13 Things I Learned in New Testament Class on the Book of Acts

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New quarter has started and I had my first class last night.The prof is funny, intelligent, personable, exhaustive speaker, soul-touching preacher, and moving pray-er.  He’s been said to be a cross between Jeff Goldblum (Jurassic Park) and Rodney Dangerfield.

The book of Acts was the topic. Here’s some of what I learned in class.

  1. Acts is the only book of its type in the Bible and because of this it is the single most important book in the Bible. (Every prof says this about every book we study.  🙂 ) We could lose 3 of the 4 gospels and still know about Jesus. We could lose most of Paul’s books and still have Pauline theology. But without the book of Acts we would not have information about the early church from 30-60 A.D.
  2. Acts does what no other book does; it speaks about an historical Jesus and the church.
  3. Acts is an historical book, but misses a lot of history. Its focus is very narrow.
  4. The book got its name, Acts,  in the 2nd Century– can’t remember by whom. 😦 Some have suggested the title “Acts of the Holy Spirit” (for obvious reasons) or “Tale of 2 Cities”because it records how the Gospel went from Jerusalem to Rome.
  5. Before 40 B.C. old was better (in Roman thought) than anything new. But in 40-50 B.C. there was a new wave of artistic expression and so there was friction between this new stuff and old ways. It was an exciting time for some and a confusing, difficult time for others regarding the shifting morays.
  6. The Roman authorities consistently ruled that the charges against Christians, sedition, were false. Christianity’s intent was never sedition; they weren’t preaching the gospel in order to overthrow the government. Rather, Christianity had a reforming emphasis. Therefore, those who practiced Christianity were the best citizens.
  7. All of the external evidence points to Luke, the physician and traveling companion of Paul, as the author of Luke and Acts. None of the evidence says anything different.
  8. Every archaeological point expressed in Acts has proven to be true per the work of Sir William Ramsay.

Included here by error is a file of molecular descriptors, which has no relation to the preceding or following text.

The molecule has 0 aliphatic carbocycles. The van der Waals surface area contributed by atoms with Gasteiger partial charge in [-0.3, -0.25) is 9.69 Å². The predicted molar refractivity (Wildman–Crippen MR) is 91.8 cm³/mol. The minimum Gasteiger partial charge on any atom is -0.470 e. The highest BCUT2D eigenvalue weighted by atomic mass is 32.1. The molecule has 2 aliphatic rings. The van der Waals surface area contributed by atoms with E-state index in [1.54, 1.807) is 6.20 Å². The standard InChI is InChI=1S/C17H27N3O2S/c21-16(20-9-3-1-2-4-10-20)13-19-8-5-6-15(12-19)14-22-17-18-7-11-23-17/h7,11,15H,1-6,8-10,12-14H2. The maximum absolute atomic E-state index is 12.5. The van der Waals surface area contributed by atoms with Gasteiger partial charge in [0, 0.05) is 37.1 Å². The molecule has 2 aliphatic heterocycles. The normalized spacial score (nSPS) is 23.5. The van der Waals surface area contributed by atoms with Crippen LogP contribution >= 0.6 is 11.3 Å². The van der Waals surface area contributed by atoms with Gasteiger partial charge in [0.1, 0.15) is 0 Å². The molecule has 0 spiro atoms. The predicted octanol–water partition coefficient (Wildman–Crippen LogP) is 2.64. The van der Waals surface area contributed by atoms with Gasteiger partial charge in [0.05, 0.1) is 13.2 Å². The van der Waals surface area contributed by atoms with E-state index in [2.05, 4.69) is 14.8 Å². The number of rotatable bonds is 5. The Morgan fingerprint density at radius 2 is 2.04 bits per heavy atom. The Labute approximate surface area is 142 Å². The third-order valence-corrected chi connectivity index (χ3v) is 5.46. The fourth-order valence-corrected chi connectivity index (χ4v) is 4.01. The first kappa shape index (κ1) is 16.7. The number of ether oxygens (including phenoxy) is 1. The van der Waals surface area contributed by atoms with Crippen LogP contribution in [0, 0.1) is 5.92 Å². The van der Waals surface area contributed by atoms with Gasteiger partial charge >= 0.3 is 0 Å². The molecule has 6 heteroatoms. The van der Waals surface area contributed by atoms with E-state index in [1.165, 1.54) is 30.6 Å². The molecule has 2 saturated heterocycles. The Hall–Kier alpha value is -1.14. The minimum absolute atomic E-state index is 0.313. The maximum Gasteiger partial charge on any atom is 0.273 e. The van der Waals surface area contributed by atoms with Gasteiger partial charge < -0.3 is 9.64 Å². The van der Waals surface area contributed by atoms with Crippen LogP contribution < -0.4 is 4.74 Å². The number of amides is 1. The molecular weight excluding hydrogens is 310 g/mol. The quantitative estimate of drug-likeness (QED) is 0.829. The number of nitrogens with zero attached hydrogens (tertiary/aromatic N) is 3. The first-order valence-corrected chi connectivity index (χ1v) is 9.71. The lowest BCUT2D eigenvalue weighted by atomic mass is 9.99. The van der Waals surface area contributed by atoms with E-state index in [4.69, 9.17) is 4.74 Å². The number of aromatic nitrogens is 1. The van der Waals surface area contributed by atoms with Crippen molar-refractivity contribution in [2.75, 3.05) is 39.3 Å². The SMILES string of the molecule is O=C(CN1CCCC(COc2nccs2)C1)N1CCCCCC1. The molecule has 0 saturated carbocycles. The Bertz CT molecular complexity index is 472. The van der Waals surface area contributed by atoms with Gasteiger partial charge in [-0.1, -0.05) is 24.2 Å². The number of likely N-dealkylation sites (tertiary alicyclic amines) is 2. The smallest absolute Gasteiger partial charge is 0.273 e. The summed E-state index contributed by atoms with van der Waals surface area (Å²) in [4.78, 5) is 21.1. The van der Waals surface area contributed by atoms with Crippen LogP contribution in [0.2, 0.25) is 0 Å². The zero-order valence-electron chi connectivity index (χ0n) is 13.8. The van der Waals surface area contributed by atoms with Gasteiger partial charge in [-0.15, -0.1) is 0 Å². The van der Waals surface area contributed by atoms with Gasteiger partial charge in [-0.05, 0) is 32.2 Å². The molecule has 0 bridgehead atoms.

9. Every legal point expressed in Acts has proven to be true per the work of A.N. Sherwin-White.
  10. Buy this book: According to the Scriptures by C.H. Dodd, the greatest scholar in English. There are 15 Scriptures that are consistently used in the New Testament. I.e. Psalm 2, 118; Isaiah 40, 53; Daniel 7. These form a complex theology and are mutually interpretive. Somebody did this. Paul says he didn’t do it. He never saw this mystery in the Old Testament. Rather, he received this information from the risen Christ.  This same risen Christ explained this mystery  to His Disciples as well.
  11. Fellowship/friendship in the ancient world was one of reciprocity: “I scratch your back, you scratch mine.”  Jesus’ admonition for His Followers to practice “disinterested goodness” was unheard of. It was unique for groups/individuals to consistently do good for the sake of doing good.
  12. The Christians are described as being “one in mind and one in heart.”This is a deep theological statement about commitment. Their ideology was one of “If it’s mine, it’s also available for your use.” 90-94% of the ancient population lived below the poverty line. Most people were days  away from starvation. So this type of unity and sharing made a startling impact on the people in Jerusalem. Perhaps this is why they added to their church number so quickly?
  13. Words are not mere baubles that dissipate into the air. God takes them seriously. Therefor, be careful of oaths and the promises that we make.

Thanks for letting me share some of my notes. Only 5 more classes left.

If you’d like to read more Thursday 13 posts, click here. Don’t forget to check out the blog of RunningShoes too.

Entry filed under: 51 Things to Do In 365 Days, Thursday 13.

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